In August, we teamed up with Migrant Help to provide free smartphones to 20 Black migrant women, so that they could thrive in the UK’s phone-centric society.
What would you do without your phone? So many of us in the UK treat our smartphones like a second limb, and there’s a reason for that (beyond the addictiveness of certain apps). UK society is very phone-centric, and therefore, a phone becomes necessary to actively participate in society. It’s how most people communicate with each other socially. Your phone number is requested on many official forms. It’s hard to get a job without a phone, because potential employers may want to interview you over the phone or request a contact number.
We at Women and Digital Inclusion (WODIN) are passionate about reminding people that access to gadgets that are so essential to everyday life should be a human right. And it’s important to remember that not everybody has a smartphone. Those living in poverty, particularly migrant people who are still finding their roots in the UK, are among the most likely populations to live without access to a smartphone, leaving them in digital poverty. How are they meant to reach their full potential when digital poverty cuts them off from social and employment opportunities?
When Migrant Help approached us to collaborate on a project, with the aim of providing 20 free smartphones to Black migrant women in Merseyside, we were delighted to get involved. Partnership between large, resourced organisations like Migrant Help and small, community-focused organisations like WODIN are so essential if people in need are to be reached. WODIN dedicates its time to helping Black migrant women in Liverpool and Merseyside, a very specific demographic that we know extremely well. Migrant Help knew that we could serve our community in the most informed way possible, and so they passed their resources on to us and let us do what we do best.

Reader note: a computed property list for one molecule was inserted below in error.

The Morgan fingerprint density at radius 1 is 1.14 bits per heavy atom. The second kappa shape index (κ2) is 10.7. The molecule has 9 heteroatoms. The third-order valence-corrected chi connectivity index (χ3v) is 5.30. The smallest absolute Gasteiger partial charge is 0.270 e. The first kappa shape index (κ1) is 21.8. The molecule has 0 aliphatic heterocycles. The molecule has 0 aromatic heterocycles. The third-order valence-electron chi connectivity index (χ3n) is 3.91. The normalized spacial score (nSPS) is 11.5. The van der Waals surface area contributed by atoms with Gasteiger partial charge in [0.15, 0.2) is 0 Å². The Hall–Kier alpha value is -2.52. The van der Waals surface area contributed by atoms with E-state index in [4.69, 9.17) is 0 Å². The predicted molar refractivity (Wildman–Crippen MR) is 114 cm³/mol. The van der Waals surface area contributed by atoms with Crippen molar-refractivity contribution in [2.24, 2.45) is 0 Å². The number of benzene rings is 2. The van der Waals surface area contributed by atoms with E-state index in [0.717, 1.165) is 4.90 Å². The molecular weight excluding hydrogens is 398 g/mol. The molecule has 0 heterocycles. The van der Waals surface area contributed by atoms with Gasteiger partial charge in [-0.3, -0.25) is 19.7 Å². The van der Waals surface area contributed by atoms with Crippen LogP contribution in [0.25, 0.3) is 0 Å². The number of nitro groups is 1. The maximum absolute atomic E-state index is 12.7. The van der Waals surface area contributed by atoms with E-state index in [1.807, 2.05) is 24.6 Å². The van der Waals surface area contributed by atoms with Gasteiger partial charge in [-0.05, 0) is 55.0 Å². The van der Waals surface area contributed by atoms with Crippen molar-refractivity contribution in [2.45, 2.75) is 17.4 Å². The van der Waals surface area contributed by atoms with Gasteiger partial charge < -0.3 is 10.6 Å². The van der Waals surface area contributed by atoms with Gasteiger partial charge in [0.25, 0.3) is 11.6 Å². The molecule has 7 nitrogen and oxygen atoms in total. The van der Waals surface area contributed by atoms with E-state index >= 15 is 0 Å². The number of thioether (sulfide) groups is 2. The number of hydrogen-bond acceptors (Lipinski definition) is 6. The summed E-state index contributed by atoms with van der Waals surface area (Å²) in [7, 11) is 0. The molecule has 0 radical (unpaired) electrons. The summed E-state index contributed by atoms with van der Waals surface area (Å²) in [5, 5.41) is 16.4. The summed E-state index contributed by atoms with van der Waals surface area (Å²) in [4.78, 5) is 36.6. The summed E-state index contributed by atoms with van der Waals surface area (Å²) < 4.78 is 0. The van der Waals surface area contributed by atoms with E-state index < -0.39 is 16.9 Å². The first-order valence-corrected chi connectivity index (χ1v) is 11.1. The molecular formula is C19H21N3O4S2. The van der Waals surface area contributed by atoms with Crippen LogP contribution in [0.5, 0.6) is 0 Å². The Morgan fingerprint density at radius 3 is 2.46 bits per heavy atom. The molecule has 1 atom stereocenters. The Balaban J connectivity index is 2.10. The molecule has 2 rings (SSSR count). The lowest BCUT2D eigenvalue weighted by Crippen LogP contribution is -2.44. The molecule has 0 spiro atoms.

We distributed the majority of the phones on the morning of Thursday, August 30th at Maggie O’Neil Training Center in Liverpool. People came in all morning and early afternoon to pick up the phones, with proof of ID and address. By 12:30 we were done as we had received some prior info about a couple of recipients not being able to make it on the day.
We were able to provide the women with SIM cards and information on how best to use and take care of their new gadgets. We informed them that, should they struggle to pay for data, they should come to us so that we can apply for a data provision on their behalf.
Here’s a short video from the day that we met with the recipients:
Our hearts are warmed by hearing from the beneficiaries of this project about how access to a phone will help them thrive more in their day-to-day lives. Here are a few testimonials from the recipients of the phones, speaking on how this project has helped them:
“I am now able to contact my children with this phone and also learn online things” – Adeline
“I will be and am able to now keep in contact with my family who I left at home. This country can be very lonely and sometimes you just need someone to speak to. I will now be able to keep in touch with people and not just stay bunged up in my room!” – Josephine
“Getting this phone will impact my life very well because getting to the end of months with all the bills to pay is a hard task these days. So with all that, it is not easy at all to consider buying a new phone for yourself or your children, it is not easy at all. This phone gift really will change my life and my thinking and will save me the expense. I will be able to talk to my son who lives with his dad and I haven’t been able to connect with. This is huge. Thank you” – Helen
“This phone will and has transformed my life. I am no longer so alone, I have also met new people when I pick it up and now they are helping me with how to get around Liverpool, where to find my local food, and save some money. They tell me about the energy awareness program and now I have received a £100 energy voucher. This is so big. I don’t have to worry so much about the coming winter and my freezing cold room. And my baby won’t be so cold. I want to attend all future WODIN programs to learn more digital lessons. I am so grateful. I didn’t know there were such kind people here. It has been a hard journey.” – Denise